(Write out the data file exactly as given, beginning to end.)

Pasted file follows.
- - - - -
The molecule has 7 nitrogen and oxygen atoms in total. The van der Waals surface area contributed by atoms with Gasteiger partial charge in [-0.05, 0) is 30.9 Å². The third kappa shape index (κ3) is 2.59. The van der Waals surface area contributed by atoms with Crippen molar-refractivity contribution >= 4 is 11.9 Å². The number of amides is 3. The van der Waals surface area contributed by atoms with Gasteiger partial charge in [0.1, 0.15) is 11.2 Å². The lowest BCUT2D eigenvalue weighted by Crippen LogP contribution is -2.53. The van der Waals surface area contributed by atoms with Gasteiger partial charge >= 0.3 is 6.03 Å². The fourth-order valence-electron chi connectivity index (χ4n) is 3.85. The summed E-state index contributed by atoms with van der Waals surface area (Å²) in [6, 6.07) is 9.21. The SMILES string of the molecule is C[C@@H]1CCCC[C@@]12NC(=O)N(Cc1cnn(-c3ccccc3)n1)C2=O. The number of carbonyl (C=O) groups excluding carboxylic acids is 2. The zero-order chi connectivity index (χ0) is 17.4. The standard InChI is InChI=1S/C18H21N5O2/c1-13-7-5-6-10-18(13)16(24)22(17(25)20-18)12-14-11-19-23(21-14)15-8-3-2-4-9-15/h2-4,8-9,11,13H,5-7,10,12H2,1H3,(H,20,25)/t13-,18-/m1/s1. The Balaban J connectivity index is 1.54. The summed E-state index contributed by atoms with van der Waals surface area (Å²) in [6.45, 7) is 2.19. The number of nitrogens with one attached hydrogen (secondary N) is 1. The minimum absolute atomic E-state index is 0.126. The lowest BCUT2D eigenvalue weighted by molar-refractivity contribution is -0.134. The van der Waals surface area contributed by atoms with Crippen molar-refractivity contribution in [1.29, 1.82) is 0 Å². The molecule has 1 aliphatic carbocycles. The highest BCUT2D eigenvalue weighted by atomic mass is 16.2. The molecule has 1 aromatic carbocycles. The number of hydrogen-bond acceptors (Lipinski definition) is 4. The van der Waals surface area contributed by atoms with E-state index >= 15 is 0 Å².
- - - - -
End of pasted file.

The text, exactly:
The molecule has 7 nitrogen and oxygen atoms in total. The van der Waals surface area contributed by atoms with Gasteiger partial charge in [-0.05, 0) is 30.9 Å². The third kappa shape index (κ3) is 2.59. The van der Waals surface area contributed by atoms with Crippen molar-refractivity contribution >= 4 is 11.9 Å². The number of amides is 3. The van der Waals surface area contributed by atoms with Gasteiger partial charge in [0.1, 0.15) is 11.2 Å². The lowest BCUT2D eigenvalue weighted by Crippen LogP contribution is -2.53. The van der Waals surface area contributed by atoms with Gasteiger partial charge >= 0.3 is 6.03 Å². The fourth-order valence-electron chi connectivity index (χ4n) is 3.85. The summed E-state index contributed by atoms with van der Waals surface area (Å²) in [6, 6.07) is 9.21. The SMILES string of the molecule is C[C@@H]1CCCC[C@@]12NC(=O)N(Cc1cnn(-c3ccccc3)n1)C2=O. The number of carbonyl (C=O) groups excluding carboxylic acids is 2. The zero-order chi connectivity index (χ0) is 17.4. The standard InChI is InChI=1S/C18H21N5O2/c1-13-7-5-6-10-18(13)16(24)22(17(25)20-18)12-14-11-19-23(21-14)15-8-3-2-4-9-15/h2-4,8-9,11,13H,5-7,10,12H2,1H3,(H,20,25)/t13-,18-/m1/s1. The Balaban J connectivity index is 1.54. The summed E-state index contributed by atoms with van der Waals surface area (Å²) in [6.45, 7) is 2.19. The number of nitrogens with one attached hydrogen (secondary N) is 1. The minimum absolute atomic E-state index is 0.126. The lowest BCUT2D eigenvalue weighted by molar-refractivity contribution is -0.134. The van der Waals surface area contributed by atoms with Crippen molar-refractivity contribution in [1.29, 1.82) is 0 Å². The molecule has 1 aliphatic carbocycles. The highest BCUT2D eigenvalue weighted by atomic mass is 16.2. The molecule has 1 aromatic carbocycles. The number of hydrogen-bond acceptors (Lipinski definition) is 4. The van der Waals surface area contributed by atoms with E-state index >= 15 is 0 Å².